Author Mike Duran posted an essay titled, “The Problem with Message Driven Fiction.” As usual, his post generated a good bit of comments. One of the themes arising in the comments is what makes a story “preachy.” As one commenter put it, no one says they want their story to be preachy. Yet, we find a lot of Christian fiction that is preachy. So it must be a more poplar goal than the commenters were willing to admit.
Therefore, for those authors who do want to write preachy Christian fiction, I thought it would be a great service to list the seven best ways to accomplish that worthy task. After all, without a preacher, how will they hear? So here they are in reverse order.
Ensure you have some perfect Christian characters. All by itself, this does not guarantee preachiness, but without it, you have no one to deliver all those poignant lines of spiritual wisdom. And what is a good Christian story without perfect Christians in them to inspire us to such perfection? Someone needs to be the preacher.
Also ensure you have characters that not only need salvation, but will get it by the end of the story. Preferably in an altar call after hearing a sermon, because they by chance stumbled upon a church and decided for the first time in their life to go in because a street preacher called out a Bible verse and it spoke to him or her. Again, doesn’t ensure preachiness, but without it, the opportunity for preaching gets scarce.
Make sure the characters end up in a church service at some point in the story. What is more natural to preach to the reader than for your character to end up in a service and listen to a sermon that speaks to them? If the church factors into your story, great! Take advantage of that to get a salvation sermon in. If not? I’m sure you can find somewhere to tack that on.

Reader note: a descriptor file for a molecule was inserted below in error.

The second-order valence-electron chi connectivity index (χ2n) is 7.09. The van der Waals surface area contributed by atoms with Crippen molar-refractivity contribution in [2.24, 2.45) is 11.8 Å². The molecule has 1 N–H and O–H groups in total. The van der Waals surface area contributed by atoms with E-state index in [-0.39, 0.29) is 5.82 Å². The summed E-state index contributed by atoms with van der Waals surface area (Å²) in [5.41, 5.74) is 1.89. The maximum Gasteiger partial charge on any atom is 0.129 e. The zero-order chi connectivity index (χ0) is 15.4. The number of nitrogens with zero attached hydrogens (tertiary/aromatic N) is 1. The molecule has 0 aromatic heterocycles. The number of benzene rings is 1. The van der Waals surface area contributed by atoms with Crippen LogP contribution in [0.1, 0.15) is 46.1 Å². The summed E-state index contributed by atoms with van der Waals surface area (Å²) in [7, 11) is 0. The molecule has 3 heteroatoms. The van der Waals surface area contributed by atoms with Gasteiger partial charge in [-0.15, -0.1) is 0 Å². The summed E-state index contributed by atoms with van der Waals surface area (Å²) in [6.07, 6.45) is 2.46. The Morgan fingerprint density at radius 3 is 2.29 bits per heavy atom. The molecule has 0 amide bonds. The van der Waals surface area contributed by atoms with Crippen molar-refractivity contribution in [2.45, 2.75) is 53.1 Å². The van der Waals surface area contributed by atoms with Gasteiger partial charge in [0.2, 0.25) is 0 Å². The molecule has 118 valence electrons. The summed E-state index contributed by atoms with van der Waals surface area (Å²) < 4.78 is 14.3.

Sprinkle plenty of Bible verses throughout the story. Especially if you have that perfect Christian pastor or friend who can expound on the meaning in those verses, just in case it isn’t clear enough by itself. After all, most Christians don’t go around all day quoting Bible verses, and may not know what they really mean.
Don’t just show, tell. Don’t trust your reader to be smart enough to get what you are attempting to convey in the character’s actions and dialog. Make sure one of the characters or the narrator takes some time to fully explain what the reader should understand from what just happened. So if someone rushes into a burning building and saves an baby from the inferno, don’t forget to tell the reader how that selfless act illustrates how far God’s grace has brought them from the sinner they used to be.
Make sure the plot offers plenty of chances for preaching, either by the perfect Christian or a pastor/evangelist. Remember, plot is to service the message, and that requires getting your characters into situations or discussions where they learn the truth of the Gospel message and other Christian values. Good places to make sure your characters go to are the jail, a bar (but make him/her not like it), the hospital because of some illness or wreck, or a church (see point five above).
And the number one way to ensure your fictional stories are preachy: say every truth you wish to convey at least three times. Every sermon has three point, and the Trinity is three persons. The Bible did it and look how popular it is. The formula is tell, show, and tell.
Do you have other methods to ensure preachiness? Don’t keep them hidden under a bushel, do tell.
This article originally appeared on R. L. Copple’s blog, August, 2011.